“Do you have a loyalty card?”, asked cashier. Her disinterest in my answer was evident by her voice and body language. But for me, the question is quite interesting and not at all rote.
“Do I have a loyalty card?” Just how do I want to answer that?
Y’all Come Back Now, Ya Hear?
Many years ago, competing stores fought vigorously for your patronage. The managers knew that keeping a customer is far easier than winning a new one. So they strived to devise a way to keep you, the customer, coming through their doors.
By today’s standards, many of those early techniques were primitive and amateurish. Subway, the fast food chain would give you a business card with 10 or 12 boxes. Each time you bought a sandwich at their restaurant, they’d stamp one of the boxes. Fill in all of the boxes and you’d get a free sub sandwich on your next visit.
Believe it or not, that little incentive would influence the eating decisions for many people, including yours truly.
But the store’s techniques were pretty non-invasive. I had a paper business card and I collected stamps from their restaurants. That was it; a pretty simply transaction.
The stores didn’t really like the program though. It was pretty easy to forge the stamps and get free food. All it took was a friend behind the counter.
So they searched for a new way, a better way to keep you coming back.
Trading Privacy for Discounts
As more and more stores, including grocery stores, looked for ways to increase customer loyalty, it didn’t take long to make use of bar codes. Those little computer readable lines on the back of the packages that were designed to help track inventory and purchases could be leveraged to track sales and even offer promotions, too.
Discounts on specific items were offered to entice you, the buyer, to get a loyalty card. In exchange for carrying their card, the store would sale you a product at a slightly lower price than it would other people.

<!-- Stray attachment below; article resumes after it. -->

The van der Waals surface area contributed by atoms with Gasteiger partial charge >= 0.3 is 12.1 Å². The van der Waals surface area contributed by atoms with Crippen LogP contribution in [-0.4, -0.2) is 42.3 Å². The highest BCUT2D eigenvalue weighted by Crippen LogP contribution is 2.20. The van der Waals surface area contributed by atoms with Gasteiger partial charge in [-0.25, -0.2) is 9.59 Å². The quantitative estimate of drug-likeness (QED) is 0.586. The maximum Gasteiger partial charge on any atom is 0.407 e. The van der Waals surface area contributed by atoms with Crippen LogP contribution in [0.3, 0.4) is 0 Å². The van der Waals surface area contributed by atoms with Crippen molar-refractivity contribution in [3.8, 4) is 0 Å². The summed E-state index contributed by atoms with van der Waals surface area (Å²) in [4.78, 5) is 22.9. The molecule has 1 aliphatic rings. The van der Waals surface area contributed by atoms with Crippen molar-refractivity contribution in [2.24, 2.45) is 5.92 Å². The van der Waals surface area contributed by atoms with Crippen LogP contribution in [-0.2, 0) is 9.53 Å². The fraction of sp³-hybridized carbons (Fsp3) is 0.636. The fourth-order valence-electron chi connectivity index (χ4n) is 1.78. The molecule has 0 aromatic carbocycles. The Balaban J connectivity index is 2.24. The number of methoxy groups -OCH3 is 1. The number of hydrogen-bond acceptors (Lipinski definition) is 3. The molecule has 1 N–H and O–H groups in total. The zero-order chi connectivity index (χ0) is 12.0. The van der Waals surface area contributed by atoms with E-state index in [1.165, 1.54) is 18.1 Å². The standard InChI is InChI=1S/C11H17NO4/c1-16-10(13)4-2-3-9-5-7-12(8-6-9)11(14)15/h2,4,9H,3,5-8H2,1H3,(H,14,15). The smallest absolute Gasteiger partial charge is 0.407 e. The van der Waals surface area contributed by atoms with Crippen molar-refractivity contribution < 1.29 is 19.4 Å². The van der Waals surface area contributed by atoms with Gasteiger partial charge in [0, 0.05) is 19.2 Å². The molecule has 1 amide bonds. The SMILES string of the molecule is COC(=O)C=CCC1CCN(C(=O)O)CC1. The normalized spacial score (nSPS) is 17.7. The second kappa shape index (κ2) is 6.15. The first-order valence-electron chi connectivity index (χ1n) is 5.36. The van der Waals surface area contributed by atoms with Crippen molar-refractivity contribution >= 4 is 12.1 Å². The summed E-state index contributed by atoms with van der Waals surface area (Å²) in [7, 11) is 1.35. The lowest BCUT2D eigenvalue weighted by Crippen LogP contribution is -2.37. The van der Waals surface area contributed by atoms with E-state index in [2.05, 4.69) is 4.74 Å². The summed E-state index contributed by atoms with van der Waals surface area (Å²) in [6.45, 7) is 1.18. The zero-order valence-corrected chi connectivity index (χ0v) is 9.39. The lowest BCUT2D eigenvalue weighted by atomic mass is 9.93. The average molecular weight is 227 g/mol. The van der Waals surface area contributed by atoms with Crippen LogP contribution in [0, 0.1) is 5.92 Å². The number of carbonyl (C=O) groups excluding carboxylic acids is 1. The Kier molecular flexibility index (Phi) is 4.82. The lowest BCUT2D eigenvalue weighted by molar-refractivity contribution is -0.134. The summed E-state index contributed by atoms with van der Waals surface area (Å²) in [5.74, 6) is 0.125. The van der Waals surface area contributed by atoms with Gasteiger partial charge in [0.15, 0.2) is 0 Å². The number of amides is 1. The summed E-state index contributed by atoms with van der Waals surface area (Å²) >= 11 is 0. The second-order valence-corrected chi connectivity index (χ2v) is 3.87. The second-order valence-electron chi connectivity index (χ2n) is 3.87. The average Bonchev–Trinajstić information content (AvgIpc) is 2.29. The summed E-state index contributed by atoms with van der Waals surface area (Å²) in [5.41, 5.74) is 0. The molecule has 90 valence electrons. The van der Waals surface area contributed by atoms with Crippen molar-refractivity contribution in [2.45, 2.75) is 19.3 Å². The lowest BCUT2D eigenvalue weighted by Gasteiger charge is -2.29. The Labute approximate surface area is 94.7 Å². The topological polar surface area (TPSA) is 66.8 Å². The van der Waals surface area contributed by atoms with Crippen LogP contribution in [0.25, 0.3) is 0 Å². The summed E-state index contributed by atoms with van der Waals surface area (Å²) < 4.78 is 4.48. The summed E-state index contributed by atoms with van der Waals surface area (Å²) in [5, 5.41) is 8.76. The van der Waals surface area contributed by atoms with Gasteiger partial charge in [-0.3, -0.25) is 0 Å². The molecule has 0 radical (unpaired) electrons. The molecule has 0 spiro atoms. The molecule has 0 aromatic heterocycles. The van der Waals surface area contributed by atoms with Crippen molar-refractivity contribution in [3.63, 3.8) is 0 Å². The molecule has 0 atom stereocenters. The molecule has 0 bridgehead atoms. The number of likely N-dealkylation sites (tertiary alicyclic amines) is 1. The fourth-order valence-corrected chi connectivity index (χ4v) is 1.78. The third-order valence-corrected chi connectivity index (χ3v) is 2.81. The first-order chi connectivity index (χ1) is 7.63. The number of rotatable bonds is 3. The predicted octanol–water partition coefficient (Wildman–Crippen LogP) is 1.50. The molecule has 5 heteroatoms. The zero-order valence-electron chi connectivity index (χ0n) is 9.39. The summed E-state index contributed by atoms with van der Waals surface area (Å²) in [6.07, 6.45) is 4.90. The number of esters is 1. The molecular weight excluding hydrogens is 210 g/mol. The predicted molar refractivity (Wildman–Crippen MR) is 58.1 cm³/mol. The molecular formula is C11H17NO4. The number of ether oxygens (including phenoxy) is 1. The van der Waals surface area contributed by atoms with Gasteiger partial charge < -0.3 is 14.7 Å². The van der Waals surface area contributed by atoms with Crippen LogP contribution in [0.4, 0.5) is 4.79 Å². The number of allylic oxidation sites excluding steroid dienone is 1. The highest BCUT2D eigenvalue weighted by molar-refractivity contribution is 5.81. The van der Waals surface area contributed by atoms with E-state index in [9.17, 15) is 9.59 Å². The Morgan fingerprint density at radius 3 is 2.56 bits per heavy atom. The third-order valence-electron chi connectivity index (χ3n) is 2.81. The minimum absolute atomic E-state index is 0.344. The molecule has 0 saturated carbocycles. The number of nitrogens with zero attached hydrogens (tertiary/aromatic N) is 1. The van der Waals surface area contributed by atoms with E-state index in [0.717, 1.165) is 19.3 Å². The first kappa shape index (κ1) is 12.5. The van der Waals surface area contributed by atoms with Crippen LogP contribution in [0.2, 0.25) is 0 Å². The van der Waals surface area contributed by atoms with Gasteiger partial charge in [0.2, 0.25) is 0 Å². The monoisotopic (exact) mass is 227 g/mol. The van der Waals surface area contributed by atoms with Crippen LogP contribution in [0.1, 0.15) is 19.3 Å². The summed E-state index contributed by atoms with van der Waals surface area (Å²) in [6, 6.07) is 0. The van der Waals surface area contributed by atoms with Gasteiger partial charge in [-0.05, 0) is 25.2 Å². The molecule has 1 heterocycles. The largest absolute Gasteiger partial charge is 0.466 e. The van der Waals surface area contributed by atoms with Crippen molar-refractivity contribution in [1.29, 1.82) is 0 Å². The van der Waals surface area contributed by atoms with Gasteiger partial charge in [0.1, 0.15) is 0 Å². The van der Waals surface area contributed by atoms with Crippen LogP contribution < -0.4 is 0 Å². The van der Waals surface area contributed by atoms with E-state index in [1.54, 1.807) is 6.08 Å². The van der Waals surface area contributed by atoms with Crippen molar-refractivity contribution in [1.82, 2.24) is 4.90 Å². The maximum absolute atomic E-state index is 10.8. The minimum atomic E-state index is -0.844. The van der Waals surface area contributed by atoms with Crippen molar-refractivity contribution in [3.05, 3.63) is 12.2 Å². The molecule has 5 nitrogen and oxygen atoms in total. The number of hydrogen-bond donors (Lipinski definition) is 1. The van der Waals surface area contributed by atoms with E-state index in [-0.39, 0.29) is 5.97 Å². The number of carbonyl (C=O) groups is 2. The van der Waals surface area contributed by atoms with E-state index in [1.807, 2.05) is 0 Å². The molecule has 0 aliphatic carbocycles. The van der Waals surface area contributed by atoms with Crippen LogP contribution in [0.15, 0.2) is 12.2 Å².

But it didn’t stop there. Suddenly, stores realized that they were sitting on a goldmine of information. They were tracking the buying habits of people. Who bought what. Which items were usually purchased together. How often individuals purchased specific items.
All of that information allowed stores to make better decisions. If influenced product placement, sales promotions, etc.
Now, stores are taking it to a new level. Using Radio Frequency Identifiers (RFIDs) in the loyalty cards, they can track exactly where you are in the store. Displays can recognize that you, as an individual, are standing in front of the toothpaste display. It can access a database and know that you historically you buy one brand. If a competing brand is willing to pay for it, the video display on the isle may show a short commercial for a their brand and even offer you a discount.
And grocery stores aren’t alone. Hotels are using RFIDs in their hotel keys to determine how long you’re inside their hotel, whether you visit the pool or exercise room, and how often you eat at their restaurant.
Online shopping sites use techniques to track you as well – your searches, your purchases, etc.
What’s the Harm?
So what? I like discounts. I’d like receive coupons and discounts for things I’m interested in rather than just random items. No matter the discount, I’m not going to buy panty hose.
On the other hand, I’m not sure I like having my purchasing habits tracked. It’s already done to some extent when I use a credit or debt card to purchase items online. My whereabouts are already tracked using my cellphone. Why knowing sign up for yet another way to track me?
What do you think? Do you sign up for Loyalty Cards? Does it give you cause for concern?